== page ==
Empty Eyes is the new EP from US metallers Seven Kingdoms. Not a band I am familiar with but Seven Kingdoms have four albums under their belt and have toured with some very prolific bands. From reading about the band they are described as having a power metal sound with heavy influences from thrash so this EP must be a bit of a departure as this is a straightforward heavy metal sound with some leanings towards power metal. The songs are all slow to mid paced and whilst melodic never really take off and go anywhere but all whilst showing promise whilst to be ultimately isn’t delivered. The opening title track has too slow of a tempo to muster much enthusiasm, Monster whilst mid paced does have enough of a catchy melody to hold some interest whilst The Water Dance kicks up the tempo a little bit with its power metal gallop before things slow right down for the snoozefest Valonqar which leans of the ballad side of things but without going anywhere or doing anything. The EP closes off with a fairly redundant cover of Heart’s classic Barracuda. The band put in decent performances despite the lacklustre material they are working with and singer Sabrina Valentine has a fine voice at times sounding very reminiscent of Simone Simmons from Epica. This EP was a disappointment as whilst reading up on the band I had read many promising things but this release ultimately just does not deliver. 5/10 

Metal De Facto: Imperium Romanum (Rockshots Records) [Matt Bladen]

Now this is more like it! Formed by Esa Orjatsalo (ex-Dreamtale) and Sami Hinkka (Ensiferum), Metal De Facto has been formed to "Make Power Metal Great Again" this Finnish act have brought the bombast back to power metal definitely with this Roman themed album. Now Roman's have been done by a few bands (Ex Deo for example) but the fanciful, extravagant sometimes unbelievable nature of Roman history makes it prime content for power metal bands. There's war, political strife, betrayal and even a lot of sex/romance, it's full of heroes and villains (sometimes one and the same) and for many it's a very popular part of history. Now this album is a concept record based around the Roman Empire (thus Imperium Romanum - Latin Ed) dealing with the ideologies, stories, culture and mythology of one of the largest Empires in history.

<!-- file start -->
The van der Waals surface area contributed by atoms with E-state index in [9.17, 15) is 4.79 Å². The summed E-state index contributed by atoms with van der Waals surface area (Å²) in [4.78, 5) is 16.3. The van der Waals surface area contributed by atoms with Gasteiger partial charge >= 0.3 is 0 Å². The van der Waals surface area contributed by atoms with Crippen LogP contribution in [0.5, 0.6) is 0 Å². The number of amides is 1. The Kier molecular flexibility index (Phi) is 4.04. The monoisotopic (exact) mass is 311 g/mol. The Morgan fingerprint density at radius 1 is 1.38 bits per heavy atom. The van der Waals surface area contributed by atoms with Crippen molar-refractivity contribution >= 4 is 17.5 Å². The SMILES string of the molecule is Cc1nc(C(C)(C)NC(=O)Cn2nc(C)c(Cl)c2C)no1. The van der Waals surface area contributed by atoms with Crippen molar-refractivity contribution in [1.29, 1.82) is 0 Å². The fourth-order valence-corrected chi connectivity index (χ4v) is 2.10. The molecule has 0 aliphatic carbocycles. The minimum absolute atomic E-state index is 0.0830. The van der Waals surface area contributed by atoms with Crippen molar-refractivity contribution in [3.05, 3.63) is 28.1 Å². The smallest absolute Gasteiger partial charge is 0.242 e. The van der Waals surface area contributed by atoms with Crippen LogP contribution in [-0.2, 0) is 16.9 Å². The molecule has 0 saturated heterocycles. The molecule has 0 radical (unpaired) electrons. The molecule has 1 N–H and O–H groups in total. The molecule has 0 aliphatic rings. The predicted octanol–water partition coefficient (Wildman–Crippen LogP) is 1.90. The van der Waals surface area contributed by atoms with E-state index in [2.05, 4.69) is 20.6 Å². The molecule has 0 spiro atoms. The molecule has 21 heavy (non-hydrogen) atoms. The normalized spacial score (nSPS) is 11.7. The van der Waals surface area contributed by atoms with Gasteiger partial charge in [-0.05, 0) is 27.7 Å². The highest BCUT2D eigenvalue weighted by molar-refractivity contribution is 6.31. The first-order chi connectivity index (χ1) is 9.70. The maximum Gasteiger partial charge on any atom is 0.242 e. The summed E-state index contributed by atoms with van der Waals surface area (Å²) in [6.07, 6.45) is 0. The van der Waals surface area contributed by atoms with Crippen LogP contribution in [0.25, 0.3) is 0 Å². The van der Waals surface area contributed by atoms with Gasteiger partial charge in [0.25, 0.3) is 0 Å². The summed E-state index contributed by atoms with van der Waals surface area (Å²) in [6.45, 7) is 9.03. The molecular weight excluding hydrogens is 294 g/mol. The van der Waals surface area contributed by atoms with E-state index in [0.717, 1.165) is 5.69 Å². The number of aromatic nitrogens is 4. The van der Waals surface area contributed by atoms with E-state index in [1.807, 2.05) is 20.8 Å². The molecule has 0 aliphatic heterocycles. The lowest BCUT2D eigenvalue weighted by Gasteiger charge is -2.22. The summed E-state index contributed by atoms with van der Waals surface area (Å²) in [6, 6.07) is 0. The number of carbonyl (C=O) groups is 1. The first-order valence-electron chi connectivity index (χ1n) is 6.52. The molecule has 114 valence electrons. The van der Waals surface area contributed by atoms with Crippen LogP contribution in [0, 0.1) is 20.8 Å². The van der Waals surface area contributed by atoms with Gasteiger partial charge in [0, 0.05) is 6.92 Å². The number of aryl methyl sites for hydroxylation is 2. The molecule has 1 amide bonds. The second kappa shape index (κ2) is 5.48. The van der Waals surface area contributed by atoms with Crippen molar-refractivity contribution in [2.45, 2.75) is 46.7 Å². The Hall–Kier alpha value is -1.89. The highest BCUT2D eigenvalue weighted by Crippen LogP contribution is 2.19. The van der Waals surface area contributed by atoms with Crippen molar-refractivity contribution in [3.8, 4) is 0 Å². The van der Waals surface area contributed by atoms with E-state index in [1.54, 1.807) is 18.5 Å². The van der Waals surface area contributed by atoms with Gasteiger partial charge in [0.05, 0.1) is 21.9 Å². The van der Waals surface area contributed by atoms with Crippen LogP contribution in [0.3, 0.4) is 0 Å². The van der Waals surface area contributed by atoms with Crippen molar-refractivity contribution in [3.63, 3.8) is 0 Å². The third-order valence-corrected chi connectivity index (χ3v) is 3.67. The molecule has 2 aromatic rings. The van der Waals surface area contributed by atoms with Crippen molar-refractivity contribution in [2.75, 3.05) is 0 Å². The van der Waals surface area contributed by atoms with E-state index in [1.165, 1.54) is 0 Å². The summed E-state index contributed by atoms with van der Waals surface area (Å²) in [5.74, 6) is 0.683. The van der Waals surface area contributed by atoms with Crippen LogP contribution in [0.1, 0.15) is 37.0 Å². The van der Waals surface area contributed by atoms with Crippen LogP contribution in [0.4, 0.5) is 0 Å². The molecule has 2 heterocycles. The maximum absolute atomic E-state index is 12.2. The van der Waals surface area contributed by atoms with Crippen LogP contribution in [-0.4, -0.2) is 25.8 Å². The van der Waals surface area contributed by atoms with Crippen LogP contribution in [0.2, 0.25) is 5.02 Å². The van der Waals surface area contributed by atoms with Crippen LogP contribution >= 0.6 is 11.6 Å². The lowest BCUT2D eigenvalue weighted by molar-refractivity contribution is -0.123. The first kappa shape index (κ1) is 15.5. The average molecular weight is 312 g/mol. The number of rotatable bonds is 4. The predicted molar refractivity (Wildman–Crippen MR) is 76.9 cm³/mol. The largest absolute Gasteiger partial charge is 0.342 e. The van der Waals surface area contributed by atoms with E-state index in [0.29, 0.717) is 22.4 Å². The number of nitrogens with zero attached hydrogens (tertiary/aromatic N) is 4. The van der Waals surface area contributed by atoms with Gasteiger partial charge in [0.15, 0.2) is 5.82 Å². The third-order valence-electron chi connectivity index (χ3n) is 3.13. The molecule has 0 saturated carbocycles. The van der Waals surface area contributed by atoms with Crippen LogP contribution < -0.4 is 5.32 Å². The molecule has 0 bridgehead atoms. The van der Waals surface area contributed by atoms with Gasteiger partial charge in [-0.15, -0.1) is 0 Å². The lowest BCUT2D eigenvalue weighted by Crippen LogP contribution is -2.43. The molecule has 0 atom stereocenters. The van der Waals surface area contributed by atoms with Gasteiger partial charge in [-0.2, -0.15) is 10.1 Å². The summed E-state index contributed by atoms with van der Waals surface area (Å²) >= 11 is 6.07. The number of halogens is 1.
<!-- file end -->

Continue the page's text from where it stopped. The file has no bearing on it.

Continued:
From the total loyalty of the soldiers on Legionnaires Oath, the sheer debauchery of Bacchanalia (which sounds like Helloween), the pomp and drama of the Colosseum (which admittedly is an instrumental) and of course the murder of Caesar on Ides Of March. These are all delivered in a no  nonsense power metal style with galloping riffs, widdly solos and soaring vocals that just bring a goofy grin to your face (bigger for me due to the lyrical content). Now I mentioned Ex Deo earlier who are probably the leaders in 'Roman Metal' so it's only fitting that their singer/mastermind Maurizio Iacono provides the spoken word for the finale of Germanicus, the epic tale of a prominent Roman general. Imperium Romanum is a brilliant first shot by Metal De Facto, slick keys, swelling orchestral backing, powerful vocals, thundering rhythms and some nifty guitar work.

It's bloody silly but so entertaining dammit! I'd put this in the same category as Helloween, it doesn't take itself too seriously and is all the better for that. Now if they could follow it up with a full metal opera about Caligula that would possibly push me over the edge into euphoria. 9/10

Devil Rolling Dice: The Catastrophic Sequence (Self Released) [Rich Oliver]

The Catastrophic Sequence is the debut album from Greek thrashers Devil Rolling Dice. With this album Devil Rolling Dice have recorded just over an hour of stomping mid paced thrash metal which varies little throughout its duration. As an avid thrash metal maniac I’m very particular about my thrash metal and The Catastrophic Sequence unfortunately did very little for me. One of the overriding factors for thrash metal is the speed and Devil Rolling Dice very rarely venture from a mid paced chug which means virtually every song sounds identical or at least extremely similar. The band do kick up the tempo in a couple of songs opener Prison Dead and closer Judas Paradox have a bit of speed and velocity to them but everything else in between those two songs is pretty much monotony. The band play as a tight unit and frontman Dimitris Stathopoulos has a bark similar in style to Max Cavalera but the material recorded just sent me on a one way journey to boredomville. Thrash is meant to be fast, vibrant and exciting but The Catastrophic Sequence is a catastrophic failure in how to do thrash metal. 3/10